However, if you do have a short stem, the size of the screen is a slight problem, meaning I had to side mount the unit in order to use it without an issue. Some form of “out front” mount would have been much better with a unit with a screen this size
It’s what I’d term a two piece, so the large model for speed detection and the smaller sub unit for cadence. This allows for slightly easier placement, BUT as it any of these sensors, make sure you check the positions before you tighten up the cable ties (again included). I found I only a small gap between the crank and the cadence sensor when I originally installed it, meaning I had to move the sensor to the top of the chain stay. Not an issue, I’m simple saying think about where you place it.
This is going to sound SO petty, but one of my biggest let downs on the whole device was the speed magnet.
The metal that holds the magnet in is made of the softest aluminium, and doesnt have the strength to resist the screw being turned, at which point, the metal splays out slightly, meaning its difficult to screw tight. Such and odd area to so severely cost cut!
Mio 505 GPS Unit & Design
The Mio 505 is smaller than it seems. When you first open the unit it seems quite thick. Perhaps due to the white colour, black being shrinking and all, as the LARGER Garmin Edge 1000 seems smaller! Until you put the two next to each other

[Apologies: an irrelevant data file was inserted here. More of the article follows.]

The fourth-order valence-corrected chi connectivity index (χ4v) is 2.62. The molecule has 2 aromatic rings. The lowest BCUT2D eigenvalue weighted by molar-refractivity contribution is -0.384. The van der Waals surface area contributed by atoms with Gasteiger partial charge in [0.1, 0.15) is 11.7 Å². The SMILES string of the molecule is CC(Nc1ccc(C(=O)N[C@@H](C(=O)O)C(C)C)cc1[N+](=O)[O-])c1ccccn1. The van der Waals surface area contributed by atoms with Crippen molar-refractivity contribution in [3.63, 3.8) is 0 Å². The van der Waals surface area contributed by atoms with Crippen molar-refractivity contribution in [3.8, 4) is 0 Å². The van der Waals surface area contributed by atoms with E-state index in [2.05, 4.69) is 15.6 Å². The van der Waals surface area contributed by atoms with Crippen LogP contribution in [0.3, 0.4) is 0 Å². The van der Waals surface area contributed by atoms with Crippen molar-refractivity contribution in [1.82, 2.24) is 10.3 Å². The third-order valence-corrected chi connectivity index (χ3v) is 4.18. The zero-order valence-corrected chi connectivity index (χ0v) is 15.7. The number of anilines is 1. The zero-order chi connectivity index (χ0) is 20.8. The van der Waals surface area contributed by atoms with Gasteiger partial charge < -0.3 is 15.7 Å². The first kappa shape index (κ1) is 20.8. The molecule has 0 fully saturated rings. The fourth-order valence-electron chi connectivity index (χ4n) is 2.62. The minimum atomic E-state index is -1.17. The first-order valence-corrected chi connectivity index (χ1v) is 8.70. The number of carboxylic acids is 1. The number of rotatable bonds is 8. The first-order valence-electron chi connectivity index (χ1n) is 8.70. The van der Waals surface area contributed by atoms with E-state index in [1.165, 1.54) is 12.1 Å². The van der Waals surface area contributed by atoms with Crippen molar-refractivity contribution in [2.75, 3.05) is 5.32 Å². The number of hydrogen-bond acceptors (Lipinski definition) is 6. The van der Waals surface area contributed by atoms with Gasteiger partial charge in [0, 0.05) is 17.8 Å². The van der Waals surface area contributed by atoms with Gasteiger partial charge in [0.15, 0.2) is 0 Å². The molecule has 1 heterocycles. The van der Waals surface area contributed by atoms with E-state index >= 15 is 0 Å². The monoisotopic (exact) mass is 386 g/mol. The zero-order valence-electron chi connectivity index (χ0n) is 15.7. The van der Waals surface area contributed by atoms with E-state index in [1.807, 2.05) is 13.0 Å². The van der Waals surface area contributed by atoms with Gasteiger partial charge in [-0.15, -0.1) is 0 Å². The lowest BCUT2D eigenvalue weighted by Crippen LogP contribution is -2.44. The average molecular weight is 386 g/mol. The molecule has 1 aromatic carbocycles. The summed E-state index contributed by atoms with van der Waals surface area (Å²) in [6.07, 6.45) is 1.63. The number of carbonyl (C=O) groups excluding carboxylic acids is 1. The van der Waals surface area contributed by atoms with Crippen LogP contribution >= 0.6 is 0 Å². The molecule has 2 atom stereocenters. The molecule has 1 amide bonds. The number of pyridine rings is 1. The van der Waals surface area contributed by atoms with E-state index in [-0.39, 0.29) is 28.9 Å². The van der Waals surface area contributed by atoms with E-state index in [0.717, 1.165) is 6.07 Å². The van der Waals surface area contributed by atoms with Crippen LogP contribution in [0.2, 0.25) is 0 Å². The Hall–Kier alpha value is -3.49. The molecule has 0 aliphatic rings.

The Mio 505 is just a hair thicker than the 1000m but its hidden well through its use of heavily curved sides, rather like Apple did with the iPhone 3G
Around the back is a nice, chunky sealed large rubber cover concealing a mini USB port, and all of the information about designed in Belgium and the ANT+/Wifi broadcast details on the very back. I’m all for slimming of devices, but I do prefer to see nice chunky rubber seals, on prone water entry point like this.
Although my point that all manufacturers should be using waterproofed USB ports as seen on the Polar M400 is well documented now
The screen on the Mio 505 is nice and bright, as you’d hope. Although as you can see from the outside mounting, in direct sunlight it can struggle a little.
The operating system showing all options in one place on the main screen.Its very pleasant to have such as straight forward user interface. Garmin used to be held at the leaders in interfaces, but now there are so many layers, they can get a little confusing. Such a simple user face is great – my girlfriend got on very well with it, and anything she is happy to use is a win for me!
One thing that was a minor annoyance is there is slight lag. You press a button, the unit gives an almost robotic beep, this is 0.5 of a pause, and then the screen changes. However I haven’t found any issue when I tested the unit with gloves, so maybe that the trade of.